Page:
Key Takeaways from SunPower's 3Q17 Earnings

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Part 5
Key Takeaways from SunPower's 3Q17 Earnings PART 5 OF 5

What to Expect from SunPower’s Future Earnings

SunPower’s guidance

SunPower (SPWR) revised its quarterly guidance in its latest filings. The company raised its 4Q17 non-GAAP (generally accepted accounting principles) revenue guidance from $320 million–$370 million to $800 million–$850 million.

What to Expect from SunPower&#8217;s Future Earnings

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This revision indicates that the significant portion of the fiscal 2017 revenue will be recognized in the final quarter of the year. SunPower anticipates higher gross margins in 3Q17 compared to 2Q17. The company raised its non-GAAP 4Q17 gross margin guidance to 13%–15%. For 4Q17, the company expects its EBITDA to be in the range of $75 million–$100 million.

SunPower revised its fiscal 2017 non-GAAP revenue from $2.1 billion–$2.3 billion to $2.1 billion–$2.15 billion. The operating cash flow is expected to be positive. The capital expenditure guidance was reduced from $110 million–$130 million to $100 million–$120 million.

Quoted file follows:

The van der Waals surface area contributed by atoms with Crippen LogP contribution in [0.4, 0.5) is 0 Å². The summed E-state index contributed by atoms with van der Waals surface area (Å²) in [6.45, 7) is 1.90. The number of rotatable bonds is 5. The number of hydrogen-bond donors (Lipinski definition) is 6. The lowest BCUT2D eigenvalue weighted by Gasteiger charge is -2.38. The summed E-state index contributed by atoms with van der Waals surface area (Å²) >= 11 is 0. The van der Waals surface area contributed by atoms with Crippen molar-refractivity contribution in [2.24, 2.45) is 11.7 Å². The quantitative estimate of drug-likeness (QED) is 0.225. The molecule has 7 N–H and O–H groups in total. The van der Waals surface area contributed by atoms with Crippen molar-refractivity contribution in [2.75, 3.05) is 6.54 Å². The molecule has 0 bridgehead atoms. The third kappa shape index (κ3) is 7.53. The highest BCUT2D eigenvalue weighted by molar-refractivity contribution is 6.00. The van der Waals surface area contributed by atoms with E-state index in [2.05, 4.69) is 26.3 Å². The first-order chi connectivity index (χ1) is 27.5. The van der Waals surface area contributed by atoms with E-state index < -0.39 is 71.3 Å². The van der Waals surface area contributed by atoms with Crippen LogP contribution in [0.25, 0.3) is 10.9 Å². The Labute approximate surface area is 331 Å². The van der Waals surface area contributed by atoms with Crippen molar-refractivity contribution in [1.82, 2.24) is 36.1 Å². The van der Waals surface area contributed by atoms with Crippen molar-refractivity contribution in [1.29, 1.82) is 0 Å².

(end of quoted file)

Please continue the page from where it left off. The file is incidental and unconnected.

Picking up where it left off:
Over the years, solar panel prices have fallen while efficiency has improved multifold. In 2016, the cost of solar panel installation was $3.4 per watt, compared to $8.8 per watt in 2008. This decline has encouraged more companies and households to choose solar energy as their power source.

In the long run, the margins of upstream solar (TAN) companies such as Canadian Solar (CSIQ), First Solar (FSLR), and JA Solar (JASO) depend on the prices of fossil fuel and climate change reforms and regulations. According to Wall Street analysts, favorable reforms will have a positive impact on SunPower.

As per the ITC (US International Trade Commission), imported cheap solar products are harming US solar manufacturers. The ITC is seeking tariffs on imported solar products.

However, the SEIA (Solar Energy Industries Association) has warned of an increase in solar energy prices if penalties are implemented, which would lead to lower demand. Various companies and environmental groups also oppose the ITC’s proposed trade measures.


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